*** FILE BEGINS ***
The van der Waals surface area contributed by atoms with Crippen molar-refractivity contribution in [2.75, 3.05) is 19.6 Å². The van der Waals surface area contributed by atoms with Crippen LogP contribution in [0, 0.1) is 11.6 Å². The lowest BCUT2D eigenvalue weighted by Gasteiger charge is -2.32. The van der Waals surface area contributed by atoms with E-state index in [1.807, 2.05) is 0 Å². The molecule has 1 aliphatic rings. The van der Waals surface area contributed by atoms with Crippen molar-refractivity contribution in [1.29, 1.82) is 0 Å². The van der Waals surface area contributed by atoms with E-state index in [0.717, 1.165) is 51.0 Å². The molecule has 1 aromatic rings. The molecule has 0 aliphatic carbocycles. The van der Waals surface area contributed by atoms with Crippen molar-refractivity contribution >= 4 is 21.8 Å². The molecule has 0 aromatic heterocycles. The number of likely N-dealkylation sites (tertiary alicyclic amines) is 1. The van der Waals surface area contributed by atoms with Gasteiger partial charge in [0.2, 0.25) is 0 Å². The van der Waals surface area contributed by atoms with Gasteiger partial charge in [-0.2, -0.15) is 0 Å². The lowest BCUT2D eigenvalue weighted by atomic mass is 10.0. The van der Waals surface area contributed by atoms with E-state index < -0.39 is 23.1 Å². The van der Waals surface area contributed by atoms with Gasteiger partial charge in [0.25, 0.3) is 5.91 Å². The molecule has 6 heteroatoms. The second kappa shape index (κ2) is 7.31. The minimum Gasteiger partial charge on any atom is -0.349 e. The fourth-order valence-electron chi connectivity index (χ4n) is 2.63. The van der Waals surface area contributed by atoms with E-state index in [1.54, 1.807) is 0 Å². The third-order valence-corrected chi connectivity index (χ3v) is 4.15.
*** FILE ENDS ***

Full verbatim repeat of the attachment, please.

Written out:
The van der Waals surface area contributed by atoms with Crippen molar-refractivity contribution in [2.75, 3.05) is 19.6 Å². The van der Waals surface area contributed by atoms with Crippen LogP contribution in [0, 0.1) is 11.6 Å². The lowest BCUT2D eigenvalue weighted by Gasteiger charge is -2.32. The van der Waals surface area contributed by atoms with E-state index in [1.807, 2.05) is 0 Å². The molecule has 1 aliphatic rings. The van der Waals surface area contributed by atoms with Crippen molar-refractivity contribution in [1.29, 1.82) is 0 Å². The van der Waals surface area contributed by atoms with E-state index in [0.717, 1.165) is 51.0 Å². The molecule has 1 aromatic rings. The molecule has 0 aliphatic carbocycles. The van der Waals surface area contributed by atoms with Crippen molar-refractivity contribution >= 4 is 21.8 Å². The molecule has 0 aromatic heterocycles. The number of likely N-dealkylation sites (tertiary alicyclic amines) is 1. The van der Waals surface area contributed by atoms with Gasteiger partial charge in [0.2, 0.25) is 0 Å². The van der Waals surface area contributed by atoms with Gasteiger partial charge in [-0.2, -0.15) is 0 Å². The lowest BCUT2D eigenvalue weighted by atomic mass is 10.0. The van der Waals surface area contributed by atoms with E-state index < -0.39 is 23.1 Å². The van der Waals surface area contributed by atoms with Gasteiger partial charge in [0.25, 0.3) is 5.91 Å². The molecule has 6 heteroatoms. The second kappa shape index (κ2) is 7.31. The minimum Gasteiger partial charge on any atom is -0.349 e. The fourth-order valence-electron chi connectivity index (χ4n) is 2.63. The van der Waals surface area contributed by atoms with E-state index in [1.54, 1.807) is 0 Å². The third-order valence-corrected chi connectivity index (χ3v) is 4.15.